The problem is that structural choices can cause a market to stop functioning well. This can be thought of as a systematic risk, although it isn't what we typically think. In this sense, BC is right.

In the end, though, the primary systematic risk that banks have to bear in a well-functioning capitalist economy is liquidity risk. Banks fund less-liquid assets with highly liquid liabilities. Once in a while, this is going to blow up. But there is no good alternative - if you move the liquidity risk out of the banks, it has to end up somewhere. You can't eliminate highly liquid liabilities - that's the money supply in a modern economy. And you can't eliminate less-liquid assets; those are our investments in future productivity.

So, in the end, TC is right, IMHO.

SheetWise writes:

"If your banks are less risky, often something else is less risky, and vice versa."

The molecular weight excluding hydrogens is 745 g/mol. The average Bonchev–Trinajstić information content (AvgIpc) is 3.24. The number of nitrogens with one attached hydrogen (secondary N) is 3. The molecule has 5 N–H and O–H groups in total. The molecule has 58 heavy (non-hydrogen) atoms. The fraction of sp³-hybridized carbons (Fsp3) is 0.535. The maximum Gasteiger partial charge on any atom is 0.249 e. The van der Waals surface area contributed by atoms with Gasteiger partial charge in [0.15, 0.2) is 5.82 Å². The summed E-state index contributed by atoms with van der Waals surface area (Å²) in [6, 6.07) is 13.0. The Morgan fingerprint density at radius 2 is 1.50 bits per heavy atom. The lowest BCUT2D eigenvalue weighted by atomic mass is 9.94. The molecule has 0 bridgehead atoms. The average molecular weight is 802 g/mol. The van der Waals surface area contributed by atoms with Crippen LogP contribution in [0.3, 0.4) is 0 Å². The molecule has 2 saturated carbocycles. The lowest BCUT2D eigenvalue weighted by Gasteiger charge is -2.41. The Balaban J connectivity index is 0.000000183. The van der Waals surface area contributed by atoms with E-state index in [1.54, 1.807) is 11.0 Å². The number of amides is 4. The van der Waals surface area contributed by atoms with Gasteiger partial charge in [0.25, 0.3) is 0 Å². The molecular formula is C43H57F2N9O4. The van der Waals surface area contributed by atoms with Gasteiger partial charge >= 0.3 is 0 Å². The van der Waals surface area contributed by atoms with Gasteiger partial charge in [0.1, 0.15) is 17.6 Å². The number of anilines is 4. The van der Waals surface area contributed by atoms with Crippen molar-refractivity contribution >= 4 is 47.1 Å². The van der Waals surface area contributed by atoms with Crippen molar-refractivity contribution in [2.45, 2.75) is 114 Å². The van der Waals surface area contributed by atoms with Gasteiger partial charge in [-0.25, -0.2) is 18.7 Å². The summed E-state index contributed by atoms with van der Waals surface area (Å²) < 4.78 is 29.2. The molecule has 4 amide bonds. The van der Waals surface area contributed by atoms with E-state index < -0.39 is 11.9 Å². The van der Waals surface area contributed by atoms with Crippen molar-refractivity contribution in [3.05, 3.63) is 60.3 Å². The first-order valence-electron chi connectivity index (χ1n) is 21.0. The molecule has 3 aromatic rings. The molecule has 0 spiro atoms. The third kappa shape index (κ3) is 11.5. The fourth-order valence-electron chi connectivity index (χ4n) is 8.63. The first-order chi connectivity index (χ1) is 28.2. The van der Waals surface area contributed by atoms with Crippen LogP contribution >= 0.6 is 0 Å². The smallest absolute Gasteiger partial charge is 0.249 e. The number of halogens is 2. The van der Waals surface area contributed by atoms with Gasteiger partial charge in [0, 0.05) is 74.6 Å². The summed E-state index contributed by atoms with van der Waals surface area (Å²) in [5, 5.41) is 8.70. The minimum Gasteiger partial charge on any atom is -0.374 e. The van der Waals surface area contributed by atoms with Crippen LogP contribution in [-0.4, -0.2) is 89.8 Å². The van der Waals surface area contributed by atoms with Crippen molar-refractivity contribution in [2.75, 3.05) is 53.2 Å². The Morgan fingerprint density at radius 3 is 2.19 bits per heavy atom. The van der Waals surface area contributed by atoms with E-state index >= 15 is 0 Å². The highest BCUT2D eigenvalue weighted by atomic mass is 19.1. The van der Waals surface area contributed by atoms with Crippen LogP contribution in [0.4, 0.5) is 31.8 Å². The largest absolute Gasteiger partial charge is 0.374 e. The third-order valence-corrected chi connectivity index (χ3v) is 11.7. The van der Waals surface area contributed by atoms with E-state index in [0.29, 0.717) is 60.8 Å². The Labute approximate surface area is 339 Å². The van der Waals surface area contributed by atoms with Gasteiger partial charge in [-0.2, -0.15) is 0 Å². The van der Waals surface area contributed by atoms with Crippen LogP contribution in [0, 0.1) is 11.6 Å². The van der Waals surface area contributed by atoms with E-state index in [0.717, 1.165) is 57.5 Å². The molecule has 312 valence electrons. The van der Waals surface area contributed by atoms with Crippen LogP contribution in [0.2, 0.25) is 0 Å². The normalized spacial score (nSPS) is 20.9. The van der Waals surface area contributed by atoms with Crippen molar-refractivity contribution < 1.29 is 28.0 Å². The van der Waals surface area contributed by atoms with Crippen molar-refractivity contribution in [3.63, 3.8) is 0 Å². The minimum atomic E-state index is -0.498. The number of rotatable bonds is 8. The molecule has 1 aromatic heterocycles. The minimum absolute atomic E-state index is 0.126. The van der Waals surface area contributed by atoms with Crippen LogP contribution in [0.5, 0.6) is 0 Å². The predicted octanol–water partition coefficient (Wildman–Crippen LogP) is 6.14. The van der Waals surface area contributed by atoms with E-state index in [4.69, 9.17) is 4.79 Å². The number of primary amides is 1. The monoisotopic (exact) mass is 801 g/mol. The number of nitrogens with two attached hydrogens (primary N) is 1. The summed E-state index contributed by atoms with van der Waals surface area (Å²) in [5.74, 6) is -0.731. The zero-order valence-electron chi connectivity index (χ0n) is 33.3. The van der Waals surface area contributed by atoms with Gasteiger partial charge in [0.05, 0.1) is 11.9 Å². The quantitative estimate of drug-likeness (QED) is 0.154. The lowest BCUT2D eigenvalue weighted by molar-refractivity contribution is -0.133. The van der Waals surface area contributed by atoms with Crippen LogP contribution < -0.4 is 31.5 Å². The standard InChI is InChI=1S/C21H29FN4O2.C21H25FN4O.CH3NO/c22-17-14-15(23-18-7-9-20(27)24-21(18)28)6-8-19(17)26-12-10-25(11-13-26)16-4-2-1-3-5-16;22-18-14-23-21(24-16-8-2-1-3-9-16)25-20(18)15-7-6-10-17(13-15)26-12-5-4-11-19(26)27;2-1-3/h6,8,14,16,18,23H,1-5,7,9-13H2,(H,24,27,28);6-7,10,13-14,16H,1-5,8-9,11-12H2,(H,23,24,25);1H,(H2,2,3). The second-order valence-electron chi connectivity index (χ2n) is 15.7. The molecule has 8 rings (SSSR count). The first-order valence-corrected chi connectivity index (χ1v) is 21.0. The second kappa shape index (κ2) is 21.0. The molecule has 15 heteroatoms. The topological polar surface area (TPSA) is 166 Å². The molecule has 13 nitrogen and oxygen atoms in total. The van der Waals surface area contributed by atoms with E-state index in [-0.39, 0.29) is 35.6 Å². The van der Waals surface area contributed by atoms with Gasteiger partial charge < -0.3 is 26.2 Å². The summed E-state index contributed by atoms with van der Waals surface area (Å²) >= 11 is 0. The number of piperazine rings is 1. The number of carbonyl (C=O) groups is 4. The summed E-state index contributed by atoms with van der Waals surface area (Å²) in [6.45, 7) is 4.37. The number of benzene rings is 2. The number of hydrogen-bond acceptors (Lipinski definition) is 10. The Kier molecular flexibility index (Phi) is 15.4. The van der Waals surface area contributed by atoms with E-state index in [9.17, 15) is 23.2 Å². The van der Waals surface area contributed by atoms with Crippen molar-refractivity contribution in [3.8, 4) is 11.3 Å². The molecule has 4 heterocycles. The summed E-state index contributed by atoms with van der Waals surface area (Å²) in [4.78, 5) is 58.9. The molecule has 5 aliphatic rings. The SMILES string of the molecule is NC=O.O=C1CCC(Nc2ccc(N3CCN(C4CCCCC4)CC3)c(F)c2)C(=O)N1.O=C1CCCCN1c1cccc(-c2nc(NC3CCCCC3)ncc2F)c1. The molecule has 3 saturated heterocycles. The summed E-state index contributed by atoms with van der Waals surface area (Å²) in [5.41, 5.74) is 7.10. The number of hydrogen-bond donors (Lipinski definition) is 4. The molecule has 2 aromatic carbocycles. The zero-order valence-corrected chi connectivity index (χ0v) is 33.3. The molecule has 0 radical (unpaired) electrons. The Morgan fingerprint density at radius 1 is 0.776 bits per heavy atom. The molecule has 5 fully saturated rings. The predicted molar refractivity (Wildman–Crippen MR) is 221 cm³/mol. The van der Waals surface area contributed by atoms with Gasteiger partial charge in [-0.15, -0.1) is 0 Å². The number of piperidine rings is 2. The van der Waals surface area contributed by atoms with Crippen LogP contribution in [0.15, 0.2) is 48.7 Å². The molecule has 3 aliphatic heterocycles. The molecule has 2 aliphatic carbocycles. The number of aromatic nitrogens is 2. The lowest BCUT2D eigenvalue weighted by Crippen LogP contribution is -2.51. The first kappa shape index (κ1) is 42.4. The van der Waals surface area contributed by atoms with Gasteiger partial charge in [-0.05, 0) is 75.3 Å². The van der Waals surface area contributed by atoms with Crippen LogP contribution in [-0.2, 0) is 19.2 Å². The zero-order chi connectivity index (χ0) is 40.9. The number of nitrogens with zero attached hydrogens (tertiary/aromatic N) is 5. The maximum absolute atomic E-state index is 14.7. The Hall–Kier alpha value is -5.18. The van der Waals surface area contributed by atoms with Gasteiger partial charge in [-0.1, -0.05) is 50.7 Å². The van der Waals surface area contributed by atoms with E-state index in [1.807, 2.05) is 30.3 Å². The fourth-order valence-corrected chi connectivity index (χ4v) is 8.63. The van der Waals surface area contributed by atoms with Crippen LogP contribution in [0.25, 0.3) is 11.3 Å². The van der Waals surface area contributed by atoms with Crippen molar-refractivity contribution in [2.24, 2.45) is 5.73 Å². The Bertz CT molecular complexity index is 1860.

"The claim, in other words, is that bailing out a failing sector is supposed to make failure in other sectors less likely."

It depends what you mean by "something else".

Whether risk in banking causes more risk or less risk would depend on whether or not there are interdependencies. If there are, Bernanke's statement makes sense. If there aren't, Tyler's statement makes sense.

Since an investor is always making a tradeoff between risk and return, it doesn't make much sense that there are interdependent sectors whose risk of failure is inversely related.